BridgeForward Essay

Jonathan Dabbs

At the University of Virginia, a black-and-white photo of Dr. Henry Taube hangs in Dr. W. Dean Harman’s lab. Harman repeatedly emphasizes that this photo is both a tribute to his late advisor and an acknowledgement that the ongoing research conducted in the Harman lab rests upon the shoulders of the work carried out by Taube.

The primary research interest of the Harman Lab is accessing novel chemical space and synthesizing topologically-complex small-molecules that are rich in stereocenters. This is done by the dihapto (η²) coordination of various aromatic compounds stoichiometrically to a π-basic transition metal complex.¹ Once η² bound, the aromatic molecule is then activated for highly regio- and stereoselective tandem electrophilic/nucleophilic additions across the remaining uncoordinated olefins. Libraries of these highly functionalized small molecules are then assembled after oxidatively liberating them from the metal.

The keystone of this research is the η² bond, which consists of a σ-donor and π-acceptor qualities of aromatic ligands. The π* orbital of the aromatic ligand accepts π-electron density backbonded from the π-symmetric t2g orbitals of the d6 W(0) metal center thus forming a metallacyclopropane-like structure between the metal and the coordinated olefin.

The first reported instance of an aromatic molecule η²-bound to a metal complex was reported by both Harman and Taube.² At the time, Taube’s research focus was on electron transfer (ET) between transition metals, work he was famously awarded the Nobel Prize for in 1983.³ After investigating ET between pentaamine-Co3+ complexes bridged to Cr2+ and proposing concepts such as “Inner-Sphere” and “Outer-Sphere” mechanisms,4,5  Taube began examining ET with pentaamine-Ru3+ and pentaamine-Os3+ complexes.6–8  These complexes, which were chosen due to their π-symmetric acceptor orbitals, displayed acute backbonding. The pentaamine-Os complex backbonds so effectively that it was serendipitously discovered to dearomatize benzene and other aromatic molecules through an η² bond.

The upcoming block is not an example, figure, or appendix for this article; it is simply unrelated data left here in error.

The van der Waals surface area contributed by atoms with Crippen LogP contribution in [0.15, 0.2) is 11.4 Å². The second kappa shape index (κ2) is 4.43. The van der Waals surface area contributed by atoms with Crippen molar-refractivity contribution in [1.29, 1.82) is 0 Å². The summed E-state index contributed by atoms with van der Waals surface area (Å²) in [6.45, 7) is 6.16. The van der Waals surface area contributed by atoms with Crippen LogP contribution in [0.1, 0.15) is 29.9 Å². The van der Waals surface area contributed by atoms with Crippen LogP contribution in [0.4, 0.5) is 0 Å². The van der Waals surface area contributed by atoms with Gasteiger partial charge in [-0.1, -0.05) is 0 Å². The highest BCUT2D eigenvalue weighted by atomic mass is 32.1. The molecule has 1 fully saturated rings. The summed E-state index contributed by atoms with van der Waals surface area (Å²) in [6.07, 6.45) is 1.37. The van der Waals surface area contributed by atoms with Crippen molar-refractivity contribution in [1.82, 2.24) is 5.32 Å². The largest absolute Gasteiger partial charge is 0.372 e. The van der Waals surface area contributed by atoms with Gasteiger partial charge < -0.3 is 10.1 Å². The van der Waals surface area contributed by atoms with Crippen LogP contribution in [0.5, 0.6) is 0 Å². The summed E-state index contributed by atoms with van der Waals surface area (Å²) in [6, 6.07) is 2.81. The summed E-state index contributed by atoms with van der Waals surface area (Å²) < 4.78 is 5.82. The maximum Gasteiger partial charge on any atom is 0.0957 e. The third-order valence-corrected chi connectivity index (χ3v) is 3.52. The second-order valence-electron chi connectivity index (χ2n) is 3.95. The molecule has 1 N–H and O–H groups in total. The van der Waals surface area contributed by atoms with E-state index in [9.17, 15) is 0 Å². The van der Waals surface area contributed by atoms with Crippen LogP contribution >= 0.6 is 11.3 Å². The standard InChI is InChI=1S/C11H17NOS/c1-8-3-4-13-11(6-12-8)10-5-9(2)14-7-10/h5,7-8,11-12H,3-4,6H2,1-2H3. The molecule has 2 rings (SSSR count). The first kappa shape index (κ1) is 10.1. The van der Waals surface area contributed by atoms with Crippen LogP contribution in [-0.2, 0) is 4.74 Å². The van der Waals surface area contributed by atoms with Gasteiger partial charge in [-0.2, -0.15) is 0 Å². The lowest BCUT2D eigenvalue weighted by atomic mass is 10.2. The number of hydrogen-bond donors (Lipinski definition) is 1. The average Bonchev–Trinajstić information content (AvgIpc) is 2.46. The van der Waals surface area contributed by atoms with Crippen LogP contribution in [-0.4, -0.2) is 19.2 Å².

Taube shifted his research focus to investigating ET between inorganic complexes after preparing to teach a course by reading about transition metal cations at the University of Chicago. Before this, he examined oxidation-reduction reactions with a strong focus on reactive oxygen species (ozone, peroxides, oxygen radicals, etc.).9–11 This body of work stemmed from his doctoral work at the University of California at Berkeley with his advisor, Dr. William C. Bray.

The two Canadian chemists had an excellent rapport. After winning the 1985 ACS Priestly Medal, Taube dedicated his speech to his late advisor in which he hailed Bray as the “herald of inorganic reaction kinetics.”12 In 1940, Taube and Bray published a noteworthy paper examining the effects of halogen ions on the rates of ozone and peroxide reactions, which likely jumpstarted Taube’s initial research interests. 13

While conducting impactful research on main group reaction kinetics and catalysis,15–17 Bray also transformed chemical education with his textbook A Course in General Chemistry and a strong belief in the importance of an active-learning based laboratory course. He recognized that research and teaching are both critical not only students but also professors in advancing chemical understanding. Taube, who stated this was Bray’s greatest contribution to the field, himself greatly benefitted from teaching a course that led to his Nobel-winning research. Keeping with this idea, Harman continues to teach general chemistry at Virginia where has won numerous faculty teaching awards.